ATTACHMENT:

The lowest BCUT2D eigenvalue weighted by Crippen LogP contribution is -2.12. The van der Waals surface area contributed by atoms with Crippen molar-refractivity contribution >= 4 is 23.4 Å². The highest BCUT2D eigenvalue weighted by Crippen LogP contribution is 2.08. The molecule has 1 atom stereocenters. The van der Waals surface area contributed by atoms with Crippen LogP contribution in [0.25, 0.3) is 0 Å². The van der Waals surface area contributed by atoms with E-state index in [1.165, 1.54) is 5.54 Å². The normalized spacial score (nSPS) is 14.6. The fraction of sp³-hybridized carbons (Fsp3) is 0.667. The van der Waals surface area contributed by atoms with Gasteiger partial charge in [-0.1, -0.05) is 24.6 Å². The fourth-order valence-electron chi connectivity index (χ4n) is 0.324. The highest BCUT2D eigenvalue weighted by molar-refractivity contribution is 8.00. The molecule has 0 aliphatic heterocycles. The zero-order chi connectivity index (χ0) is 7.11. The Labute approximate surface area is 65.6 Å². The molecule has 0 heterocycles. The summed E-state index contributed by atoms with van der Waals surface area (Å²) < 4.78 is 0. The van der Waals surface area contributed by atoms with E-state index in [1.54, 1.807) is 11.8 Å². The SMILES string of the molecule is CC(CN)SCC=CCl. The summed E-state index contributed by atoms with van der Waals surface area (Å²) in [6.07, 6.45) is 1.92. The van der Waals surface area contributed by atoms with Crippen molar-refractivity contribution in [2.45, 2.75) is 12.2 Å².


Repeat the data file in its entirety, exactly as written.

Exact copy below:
The lowest BCUT2D eigenvalue weighted by Crippen LogP contribution is -2.12. The van der Waals surface area contributed by atoms with Crippen molar-refractivity contribution >= 4 is 23.4 Å². The highest BCUT2D eigenvalue weighted by Crippen LogP contribution is 2.08. The molecule has 1 atom stereocenters. The van der Waals surface area contributed by atoms with Crippen LogP contribution in [0.25, 0.3) is 0 Å². The van der Waals surface area contributed by atoms with E-state index in [1.165, 1.54) is 5.54 Å². The normalized spacial score (nSPS) is 14.6. The fraction of sp³-hybridized carbons (Fsp3) is 0.667. The van der Waals surface area contributed by atoms with Gasteiger partial charge in [-0.1, -0.05) is 24.6 Å². The fourth-order valence-electron chi connectivity index (χ4n) is 0.324. The highest BCUT2D eigenvalue weighted by molar-refractivity contribution is 8.00. The molecule has 0 aliphatic heterocycles. The zero-order chi connectivity index (χ0) is 7.11. The Labute approximate surface area is 65.6 Å². The molecule has 0 heterocycles. The summed E-state index contributed by atoms with van der Waals surface area (Å²) < 4.78 is 0. The van der Waals surface area contributed by atoms with E-state index in [1.54, 1.807) is 11.8 Å². The SMILES string of the molecule is CC(CN)SCC=CCl. The summed E-state index contributed by atoms with van der Waals surface area (Å²) in [6.07, 6.45) is 1.92. The van der Waals surface area contributed by atoms with Crippen molar-refractivity contribution in [2.45, 2.75) is 12.2 Å².